HEALTH Secretary Jeremy Hunt is being asked to allow NHS North West to spend an extra £900,000 a year to enable hundreds of cancer patients to be treated in South Lakeland.
Westmorland and Lonsdale MP Tim Farron is urging Mr Hunt to approve the expenditure so the ‘final obstacle’ to a radiotherapy unit in Kendal can be removed.
The NHS is currently considering a joint bid by the University Hospitals of Morecambe Bay NHS Trust and Royal Preston Hospital to establish a satellite cancer treatment unit at Westmorland General Hospital.
But Mr Farron said a ‘sticking point’ was how much extra the unit would cost compared to the cost of continuing treating patients at the main radiotherapy unit in Preston.
The MP, who met local and regional NHS commissioners to discuss the unit last Thursday, said he was left feeling ‘extremely positive’ about progress.
“The only sticking point is how much extra it would cost to run the radiotherapy unit at Westmorland General Hospital, which I’ve been told is around £900,000 a year,” he said.
“I’m now writing to Jeremy Hunt the Health Secretary to ask him to look at a delegation to spend arrangement which would allow NHS commissioners more flexibility on paying for cancer treatment so this last obstacle can be removed.”
The Westmorland Gazette’s Shorter Journeys Longer Lives campaign, which was launched in October 2011 in parallel with Mr Farron’s own radiotherapy campaign, has garnered local and national support for a specialist unit.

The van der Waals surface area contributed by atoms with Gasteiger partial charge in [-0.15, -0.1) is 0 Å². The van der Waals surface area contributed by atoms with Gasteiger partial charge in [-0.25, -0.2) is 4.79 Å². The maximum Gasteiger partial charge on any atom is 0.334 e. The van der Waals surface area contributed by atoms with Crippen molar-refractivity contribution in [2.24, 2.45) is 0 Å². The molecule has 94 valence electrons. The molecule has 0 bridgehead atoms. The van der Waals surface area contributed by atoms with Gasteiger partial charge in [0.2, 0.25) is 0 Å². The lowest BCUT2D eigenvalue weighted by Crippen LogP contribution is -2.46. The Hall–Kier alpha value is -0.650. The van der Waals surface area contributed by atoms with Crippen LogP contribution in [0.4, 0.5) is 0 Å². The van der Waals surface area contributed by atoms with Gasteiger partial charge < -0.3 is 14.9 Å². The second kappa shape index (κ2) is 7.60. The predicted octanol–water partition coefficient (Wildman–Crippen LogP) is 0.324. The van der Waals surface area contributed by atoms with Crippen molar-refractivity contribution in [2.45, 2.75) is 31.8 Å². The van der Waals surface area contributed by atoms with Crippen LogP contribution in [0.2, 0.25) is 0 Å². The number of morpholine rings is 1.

A petition with more than 12,000 signatures was handed over to NHS commissioners last year.
In March, more than 2,000 people paraded through Kendal to highlight the public’s support for the facility.
An estimated 500 patients from South Lakeland and Furness have to make up to a 140-mile round trip from this area to Preston to receive treatment for cancer.
Some have to make that long journey every day over an extended period at a time when they are ill, worried and suffering from some of the after effects of treatment.
One of South Lakeland’s leading doctors, Dr Hugh Reeve, has said that some of the area’s cancer sufferers are rejecting the life-enhancing treatment simply because they can not face the journey.
Cumbria and Lancashire NHS Collaborative Commissioning Board, comprising representatives from six NHS trusts, must now decide whether to give the go-ahead to the unit.